The Securities and Exchange Commission is examining whether BNB 2017 initial coin offering falls under the definition of an unregistered security. BNB can be deemed a security if it passes the Howey test, meeting all four prongs of being an investment of money, (2) in a common enterprise, (3) with the expectation of profit, and (4) to be derived from the efforts of others. The investigation puts Binance in a similar position as Ripple and, previously, Telegram.
Apart from BNB ICO, SEC is also investigating possible insider trading on Binance and whether its American affiliate Binance.US is truly independent of the parent company. Meanwhile, Binance’s CZ is trying to find a positive side to the SEC’s probe.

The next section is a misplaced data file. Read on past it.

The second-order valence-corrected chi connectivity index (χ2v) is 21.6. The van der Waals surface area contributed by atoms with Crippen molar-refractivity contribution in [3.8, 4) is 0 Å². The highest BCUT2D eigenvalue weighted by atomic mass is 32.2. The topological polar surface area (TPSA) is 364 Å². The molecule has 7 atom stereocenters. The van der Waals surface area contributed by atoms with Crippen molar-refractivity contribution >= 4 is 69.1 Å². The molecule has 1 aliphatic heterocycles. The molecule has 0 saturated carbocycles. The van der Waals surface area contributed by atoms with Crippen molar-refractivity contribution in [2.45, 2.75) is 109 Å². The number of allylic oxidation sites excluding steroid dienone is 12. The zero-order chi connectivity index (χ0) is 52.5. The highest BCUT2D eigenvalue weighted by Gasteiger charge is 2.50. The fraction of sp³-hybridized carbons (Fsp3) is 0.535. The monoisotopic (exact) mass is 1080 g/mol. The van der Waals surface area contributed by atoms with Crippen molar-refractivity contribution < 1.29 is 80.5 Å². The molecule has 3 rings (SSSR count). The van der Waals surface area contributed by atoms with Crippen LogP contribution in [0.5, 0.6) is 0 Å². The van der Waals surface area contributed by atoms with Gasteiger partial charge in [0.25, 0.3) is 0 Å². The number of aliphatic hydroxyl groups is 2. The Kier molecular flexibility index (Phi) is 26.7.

“It would not be appropriate for us to comment on our ongoing conversations with regulators, which include education, assistance, and voluntary responses to information requests,” Binance said in a statement, refusing to provide further details on the legal battle with SEC. “We will continue to meet all requirements set by regulators,” the company added.
In their June 6 special report, Reuters accused Binance of serving as a “hub for hackers, fraudsters and drug traffickers” with links to Russia-based darknet marketplace Hydra, which was closed by German authorities in April. Binance refuted claims, pointing out that the exchange helped recover $5.8 from the Ronin hack and assisted in multiple fraud cases.